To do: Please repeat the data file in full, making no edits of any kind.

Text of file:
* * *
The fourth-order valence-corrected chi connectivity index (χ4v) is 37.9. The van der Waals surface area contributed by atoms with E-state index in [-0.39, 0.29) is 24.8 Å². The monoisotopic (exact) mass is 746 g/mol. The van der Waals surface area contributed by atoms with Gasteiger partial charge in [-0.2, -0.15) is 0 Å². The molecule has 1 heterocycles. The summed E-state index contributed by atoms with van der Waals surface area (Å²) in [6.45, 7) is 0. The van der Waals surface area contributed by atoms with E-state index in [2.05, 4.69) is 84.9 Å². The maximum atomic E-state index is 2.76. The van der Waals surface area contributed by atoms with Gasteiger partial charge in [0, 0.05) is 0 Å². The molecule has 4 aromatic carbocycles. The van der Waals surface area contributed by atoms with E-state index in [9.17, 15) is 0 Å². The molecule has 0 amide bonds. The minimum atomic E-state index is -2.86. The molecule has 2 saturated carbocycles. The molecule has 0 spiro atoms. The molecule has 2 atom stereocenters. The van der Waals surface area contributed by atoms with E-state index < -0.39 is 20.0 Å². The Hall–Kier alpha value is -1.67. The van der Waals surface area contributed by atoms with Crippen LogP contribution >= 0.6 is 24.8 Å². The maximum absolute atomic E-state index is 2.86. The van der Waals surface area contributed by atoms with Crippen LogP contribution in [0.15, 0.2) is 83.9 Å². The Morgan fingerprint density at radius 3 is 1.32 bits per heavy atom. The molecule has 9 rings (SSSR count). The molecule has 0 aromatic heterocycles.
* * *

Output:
The fourth-order valence-corrected chi connectivity index (χ4v) is 37.9. The van der Waals surface area contributed by atoms with E-state index in [-0.39, 0.29) is 24.8 Å². The monoisotopic (exact) mass is 746 g/mol. The van der Waals surface area contributed by atoms with Gasteiger partial charge in [-0.2, -0.15) is 0 Å². The molecule has 1 heterocycles. The summed E-state index contributed by atoms with van der Waals surface area (Å²) in [6.45, 7) is 0. The van der Waals surface area contributed by atoms with E-state index in [2.05, 4.69) is 84.9 Å². The maximum atomic E-state index is 2.76. The van der Waals surface area contributed by atoms with Gasteiger partial charge in [0, 0.05) is 0 Å². The molecule has 4 aromatic carbocycles. The van der Waals surface area contributed by atoms with E-state index in [9.17, 15) is 0 Å². The molecule has 0 amide bonds. The minimum atomic E-state index is -2.86. The molecule has 2 saturated carbocycles. The molecule has 0 spiro atoms. The molecule has 2 atom stereocenters. The van der Waals surface area contributed by atoms with E-state index < -0.39 is 20.0 Å². The Hall–Kier alpha value is -1.67. The van der Waals surface area contributed by atoms with Crippen LogP contribution >= 0.6 is 24.8 Å². The maximum absolute atomic E-state index is 2.86. The van der Waals surface area contributed by atoms with Crippen LogP contribution in [0.15, 0.2) is 83.9 Å². The Morgan fingerprint density at radius 3 is 1.32 bits per heavy atom. The molecule has 9 rings (SSSR count). The molecule has 0 aromatic heterocycles.